The stock market tech bubble that had been growing rapidly for months grew slower in June, and the Federal Reserve voted not to raise short-term interest rates for the first time in over a year. Those two developments helped make June a much calmer stretch for the financial markets than the previous month. Will this calmness continue, and if so for how long? And what did June’s developments mean for your portfolio?
Let’s address that second question first. As you may recall, a tech bubble that had been expanding for months expanded further in May, driven by investors eager to jump on the artificial intelligence bandwagon. Any stock related to AI soared in May. As a result, the S&P 500 and the Nasdaq, which both contain many tech companies, finished May with gains while the Dow Jones Industrial Average ended the month in the red. Since our stock portfolios contain few tech stocks, they were also slightly down in May — but June was a whole different story.
Our stock dividend portfolios finished the month up again by about 6% on average, depending on your holdings. That was right on par with the S&P 500’s gains for June, and that’s because the red-hot AI rally cooled down a bit and more conservative stocks were able to catch up across the board. The Dow finished June up by 4.56%, and the Nasdaq added 6.6%.* Year-to-date, after two quarters, the S&P is up 15.1%, the Dow is up 3.80%, and the very tech-heavy Nasdaq is up by almost 30%.**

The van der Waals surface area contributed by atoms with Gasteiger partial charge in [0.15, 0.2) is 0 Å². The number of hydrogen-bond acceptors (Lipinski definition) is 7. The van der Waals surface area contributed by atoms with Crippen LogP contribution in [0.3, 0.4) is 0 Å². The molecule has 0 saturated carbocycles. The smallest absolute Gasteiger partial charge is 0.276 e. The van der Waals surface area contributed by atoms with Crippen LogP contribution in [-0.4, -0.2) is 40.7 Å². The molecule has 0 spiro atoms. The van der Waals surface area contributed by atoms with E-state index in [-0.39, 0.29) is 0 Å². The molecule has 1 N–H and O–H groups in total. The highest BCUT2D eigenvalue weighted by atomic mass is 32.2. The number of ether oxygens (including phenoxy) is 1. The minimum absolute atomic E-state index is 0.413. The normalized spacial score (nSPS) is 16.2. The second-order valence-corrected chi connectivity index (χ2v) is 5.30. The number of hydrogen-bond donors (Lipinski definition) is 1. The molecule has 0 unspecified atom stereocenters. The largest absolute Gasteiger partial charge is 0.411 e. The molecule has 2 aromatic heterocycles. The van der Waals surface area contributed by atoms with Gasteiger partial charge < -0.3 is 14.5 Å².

The main point here, however, is that if you took tech stocks and the AI boom out of the equation, the market’s overall growth for the year would be only about a third of what it is, and more closely aligned with the average growth rate of our stock portfolios. The simple fact is, we don’t invest heavily in high-growth tech stocks for two reasons. The first is that high growth also means high risk, and one of the goals of investing for income is to lower your risk, as you know. The second reason is that these types of tech stocks typically pay little or no dividends, and dividends are the main priority of an income-based stock strategy, as you also know.
Keep in mind, too, that we’ve seen many tech bubbles through the years, and the ones that don’t burst disastrously, like the dot-com bubble of the late-1990s, do tend to deflate as the competition among these companies levels out. Whether that deflation process will start soon with the AI bubble remains to be seen. Either way, investor enthusiasm in this sector waned in June, and the result was good for our portfolios.
Conditions also improved in June over the previous month for bond investors. In May, our more conservative portfolios of individual bonds and bond-like instruments (which is where most of you have most of your money) were down in value slightly due mainly to a big spike in long-term interest rates during the month. Rates were a bit more stable in June, and as a result, most of you should see your portfolios up by 1-to-2% on average for the month.
Year-to-date our bond portfolios are up about 6-to-7% on average, depending on your holdings, which is great when you recall that last year was our most challenging year ever for these portfolios. With the Fed raising short-term interest rates at a historically rapid pace, bonds faced a constant strong headwind in 2022. Most of you finished the year with your values down an average of 12-to-13% on paper. Today, at the mid-point of 2023, you’ve gained about half of that back, which is good from a psychological standpoint because it obviously feels better to see your values going up rather than down!